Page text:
• CHICAGO — It happened, just like it had so many times before in his head. Like it had so many times in all of our heads.

    He was in Wrigley Field. But maybe his backyard. He looked back at the pitcher on the mound. But maybe it was his dad. He swung when the 87-mph cutter came. But maybe it was a wiffle ball or an acorn.

    As he rounded the bases, he looked up at his mom. As he rounded the bases, he looked up at his mom.

    Fantasy and reality, if you’re lucky — like Jason Kipnis was in Game 4 of the World Series — they collide sometimes. There he was, watching the ball fly over the fence at Wrigley Field, rounding the bases, looking up to section 120 where his parents, sister, brothers and aunt Mary were, then thrusting his hand in the air and pointing at them.

    “Everybody makes that situation up in the backyard,” Kipnis said Saturday night, still standing on Wrigley Field, where his Cleveland Indians had beat the Chicago Cubs 7-2 to take a commanding 3-1 lead in the World Series. “You can

    Read More »from Jason Kipnis' World Series homer was a childhood fantasy with a twist
  • Cleveland Indians reliever Andrew Miller is on the verge of postseason immortality. With Cleveland just one win away from a World Series title, Miller is quickly approaching “never have to buy another drink in this town again territory.”

    The 31-year-old reliever has been one of the, if not the, biggest reason Cleveland finds itself in this position. Game after game, Miller comes in and completely baffles opposing hitters for an inning or two. He never gets tired. His stuff is always sharp. And no one can hit him.

    That dominance continued Saturday in Game 4 of the World Series. Miller pitched two more innings during Cleveland’s 7-2 win against the Chicago Cubs. He struck out two during the effort.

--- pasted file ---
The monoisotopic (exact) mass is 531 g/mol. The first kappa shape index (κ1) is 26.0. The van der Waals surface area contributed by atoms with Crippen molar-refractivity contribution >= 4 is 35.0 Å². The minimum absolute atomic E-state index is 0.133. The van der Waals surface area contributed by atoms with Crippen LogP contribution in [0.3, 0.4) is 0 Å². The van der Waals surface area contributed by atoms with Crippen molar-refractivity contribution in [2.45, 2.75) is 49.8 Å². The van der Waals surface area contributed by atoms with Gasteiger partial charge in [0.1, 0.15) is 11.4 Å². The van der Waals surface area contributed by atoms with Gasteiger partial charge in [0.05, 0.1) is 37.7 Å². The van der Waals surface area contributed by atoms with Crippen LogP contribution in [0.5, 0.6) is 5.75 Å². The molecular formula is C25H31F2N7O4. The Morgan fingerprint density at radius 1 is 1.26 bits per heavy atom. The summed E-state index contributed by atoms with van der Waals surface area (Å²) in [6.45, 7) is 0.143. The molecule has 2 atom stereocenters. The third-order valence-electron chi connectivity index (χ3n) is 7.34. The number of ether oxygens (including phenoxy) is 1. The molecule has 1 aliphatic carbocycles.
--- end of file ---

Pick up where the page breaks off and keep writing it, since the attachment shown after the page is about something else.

With the outing, Miller set the record for most strikeouts by a reliever in a single postseason.

    That surpasses Francisco Rodriguez’s 28

    Read More »from Andrew Miller breaks postseason strikeout record for a reliever
  • Kris Bryant searches for answers with Cubs on the brink

    CHICAGO — Kris Bryant would have had every reason to hide out.

    The Chicago Cubs third baseman is hitting .071 (1-for-14) over the first four games of this World Series and has yet to record an extra-base hit. Bryant’s approach at the plate has been more Heyward than “Hey, Hey!” and he made two errors in one inning during the Cubs’ 7-2 loss to the Cleveland Indians in Saturday night’s Game 4.

    The Cubs are one loss away from their title drought counter rolling over to 109 years and Bryant’s name was at the top of frustrated fans’ minds as they aired their grievances at Wrigley.

    Yet instead of performing a time-honored tactic like taking an extra-long shower, loitering in the trainers room or simply ghosting toward the players’ parking lot, Bryant was the first player the media saw then the doors to a disappointed Cubs clubhouse opened.

    The television cameras lined up two deep around Bryant’s locker stall and reporters used any available space to thrust their microphones toward him. And

    Read More »from Kris Bryant searches for answers with Cubs on the brink
  • The intense competition of postseason baseball usually does more to fuel angst and tension between opponents than it does to bring them closer together. We’d assume that would be even more true in the middle of a World Series game between two franchises looking to end historic championship droughts while their respective cities live and die with every pitch.

    For most players, that probably is true.

    For Francisco Lindor, it clearly isn’t.